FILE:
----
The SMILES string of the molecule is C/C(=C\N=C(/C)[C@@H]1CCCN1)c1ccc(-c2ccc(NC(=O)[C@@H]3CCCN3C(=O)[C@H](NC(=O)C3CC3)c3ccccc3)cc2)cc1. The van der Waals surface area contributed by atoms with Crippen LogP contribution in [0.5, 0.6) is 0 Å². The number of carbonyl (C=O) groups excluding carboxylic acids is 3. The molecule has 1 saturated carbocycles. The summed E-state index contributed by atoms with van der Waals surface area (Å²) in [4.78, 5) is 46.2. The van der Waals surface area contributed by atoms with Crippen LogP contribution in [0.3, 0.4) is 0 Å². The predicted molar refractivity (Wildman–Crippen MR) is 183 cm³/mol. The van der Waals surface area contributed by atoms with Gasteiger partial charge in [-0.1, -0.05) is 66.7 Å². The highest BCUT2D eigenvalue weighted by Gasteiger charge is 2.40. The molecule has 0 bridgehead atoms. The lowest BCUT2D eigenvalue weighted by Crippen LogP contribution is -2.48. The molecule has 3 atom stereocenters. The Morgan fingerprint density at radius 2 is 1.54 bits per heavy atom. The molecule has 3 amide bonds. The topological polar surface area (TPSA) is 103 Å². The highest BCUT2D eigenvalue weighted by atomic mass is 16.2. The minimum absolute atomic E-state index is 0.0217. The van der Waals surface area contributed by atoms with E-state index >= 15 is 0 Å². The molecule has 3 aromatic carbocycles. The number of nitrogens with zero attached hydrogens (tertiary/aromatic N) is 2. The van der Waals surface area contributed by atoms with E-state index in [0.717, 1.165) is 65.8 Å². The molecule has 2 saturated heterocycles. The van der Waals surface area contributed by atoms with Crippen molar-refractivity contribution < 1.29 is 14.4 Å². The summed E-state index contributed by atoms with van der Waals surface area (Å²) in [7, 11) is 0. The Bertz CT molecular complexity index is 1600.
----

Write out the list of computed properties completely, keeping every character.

The SMILES string of the molecule is C/C(=C\N=C(/C)[C@@H]1CCCN1)c1ccc(-c2ccc(NC(=O)[C@@H]3CCCN3C(=O)[C@H](NC(=O)C3CC3)c3ccccc3)cc2)cc1. The van der Waals surface area contributed by atoms with Crippen LogP contribution in [0.5, 0.6) is 0 Å². The number of carbonyl (C=O) groups excluding carboxylic acids is 3. The molecule has 1 saturated carbocycles. The summed E-state index contributed by atoms with van der Waals surface area (Å²) in [4.78, 5) is 46.2. The van der Waals surface area contributed by atoms with Crippen LogP contribution in [0.3, 0.4) is 0 Å². The predicted molar refractivity (Wildman–Crippen MR) is 183 cm³/mol. The van der Waals surface area contributed by atoms with Gasteiger partial charge in [-0.1, -0.05) is 66.7 Å². The highest BCUT2D eigenvalue weighted by Gasteiger charge is 2.40. The molecule has 0 bridgehead atoms. The lowest BCUT2D eigenvalue weighted by Crippen LogP contribution is -2.48. The molecule has 3 atom stereocenters. The Morgan fingerprint density at radius 2 is 1.54 bits per heavy atom. The molecule has 3 amide bonds. The topological polar surface area (TPSA) is 103 Å². The highest BCUT2D eigenvalue weighted by atomic mass is 16.2. The minimum absolute atomic E-state index is 0.0217. The van der Waals surface area contributed by atoms with E-state index >= 15 is 0 Å². The molecule has 3 aromatic carbocycles. The number of nitrogens with zero attached hydrogens (tertiary/aromatic N) is 2. The van der Waals surface area contributed by atoms with E-state index in [0.717, 1.165) is 65.8 Å². The molecule has 2 saturated heterocycles. The van der Waals surface area contributed by atoms with Crippen molar-refractivity contribution < 1.29 is 14.4 Å². The summed E-state index contributed by atoms with van der Waals surface area (Å²) in [7, 11) is 0. The Bertz CT molecular complexity index is 1600.